Immediately after publication, the prime minister's official spokesman said that The Lancet's study "was not one we believe to be anywhere near accurate". The foreign secretary, Margaret Beckett, said that the Lancet figures were "extrapolated" and a "leap". President Bush said: "I don't consider it a credible report".
Scientists at the UK's Department for International Development thought differently. They concluded that the study's methods were "tried and tested". Indeed, the Hopkins approach would likely lead to an "underestimation of mortality".
The Ministry of Defence's chief scientific advisor said the research was "robust", close to "best practice", and "balanced". He recommended "caution in publicly criticising the study".
When these recommendations went to the prime minister's advisers, they were horrified. One person briefing Tony Blair wrote: "are we really sure that the report is likely to be right? That is certainly what the brief implies?" A Foreign Office official was forced to conclude that the government "should not be rubbishing The Lancet".
The prime minister's adviser finally gave in. He wrote: "the survey methodology used here cannot be rubbished, it is a tried and tested way of measuring mortality in conflict zones".
How would the government respond?
Would it welcome the Hopkins study as an important contribution to understanding the military threat to Iraqi civilians? Would it ask for urgent independent verification? Would it invite the Iraqi government to upgrade civilian security?
Of course, our government did none of these things. Tony Blair was advised to say: "the overriding message is that there are no accurate or reliable figures of deaths in Iraq".
His official spokesman went further and rejected the Hopkins report entirely. It was a shameful and cowardly dissembling by a Labour - yes, by a Labour - prime minister.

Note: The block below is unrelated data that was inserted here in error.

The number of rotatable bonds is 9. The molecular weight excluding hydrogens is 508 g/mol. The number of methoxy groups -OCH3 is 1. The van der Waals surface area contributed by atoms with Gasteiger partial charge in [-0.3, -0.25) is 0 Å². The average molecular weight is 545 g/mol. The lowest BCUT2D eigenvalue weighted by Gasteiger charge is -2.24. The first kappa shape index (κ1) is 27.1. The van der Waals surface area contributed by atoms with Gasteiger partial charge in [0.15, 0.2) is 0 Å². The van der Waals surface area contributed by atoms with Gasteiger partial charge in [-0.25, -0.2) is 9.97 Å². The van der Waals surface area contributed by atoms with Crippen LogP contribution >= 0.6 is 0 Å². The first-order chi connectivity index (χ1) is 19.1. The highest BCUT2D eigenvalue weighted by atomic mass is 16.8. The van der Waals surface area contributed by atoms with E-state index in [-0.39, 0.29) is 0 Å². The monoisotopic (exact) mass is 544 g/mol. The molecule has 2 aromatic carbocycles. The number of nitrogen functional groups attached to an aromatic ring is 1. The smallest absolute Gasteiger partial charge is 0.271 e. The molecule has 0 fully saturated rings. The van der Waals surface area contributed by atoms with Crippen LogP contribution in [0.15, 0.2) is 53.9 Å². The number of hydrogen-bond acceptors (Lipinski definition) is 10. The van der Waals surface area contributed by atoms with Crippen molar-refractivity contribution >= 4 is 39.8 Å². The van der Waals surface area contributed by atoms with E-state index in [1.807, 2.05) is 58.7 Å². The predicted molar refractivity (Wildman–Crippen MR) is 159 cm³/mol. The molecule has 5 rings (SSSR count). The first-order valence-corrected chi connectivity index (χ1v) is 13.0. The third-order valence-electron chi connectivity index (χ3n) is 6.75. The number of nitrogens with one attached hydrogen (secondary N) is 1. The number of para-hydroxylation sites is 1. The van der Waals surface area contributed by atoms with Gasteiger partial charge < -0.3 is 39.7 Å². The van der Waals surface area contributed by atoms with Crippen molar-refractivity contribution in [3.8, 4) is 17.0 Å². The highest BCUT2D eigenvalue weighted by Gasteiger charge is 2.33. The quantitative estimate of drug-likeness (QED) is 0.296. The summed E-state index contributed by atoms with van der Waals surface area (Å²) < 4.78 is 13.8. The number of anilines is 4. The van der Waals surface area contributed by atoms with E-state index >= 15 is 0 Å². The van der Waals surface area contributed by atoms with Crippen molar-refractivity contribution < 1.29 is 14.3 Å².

Indeed, it was even contrary to the Americans' own Iraq Study Group report, which concluded last year that "there is significant underreporting of the violence in Iraq".
This Labour government, which includes Gordon Brown as much as it does Tony Blair, is party to a war crime of monstrous proportions. Yet our political consensus prevents any judicial or civil society response. Britain is paralysed by its own indifference.
At a time when we are celebrating our enlightened abolition of slavery 200 years ago, we are continuing to commit one of the worst international abuses of human rights of the past half-century. It is inexplicable how we allowed this to happen. It is inexplicable why we are not demanding this government's mass resignation.
Two hundred years from now, the Iraq war will be mourned as the moment when Britain violated its delicate democratic constitution and joined the ranks of nations that use extreme pre-emptive killing as a tactic of foreign policy. Some anniversary that will be.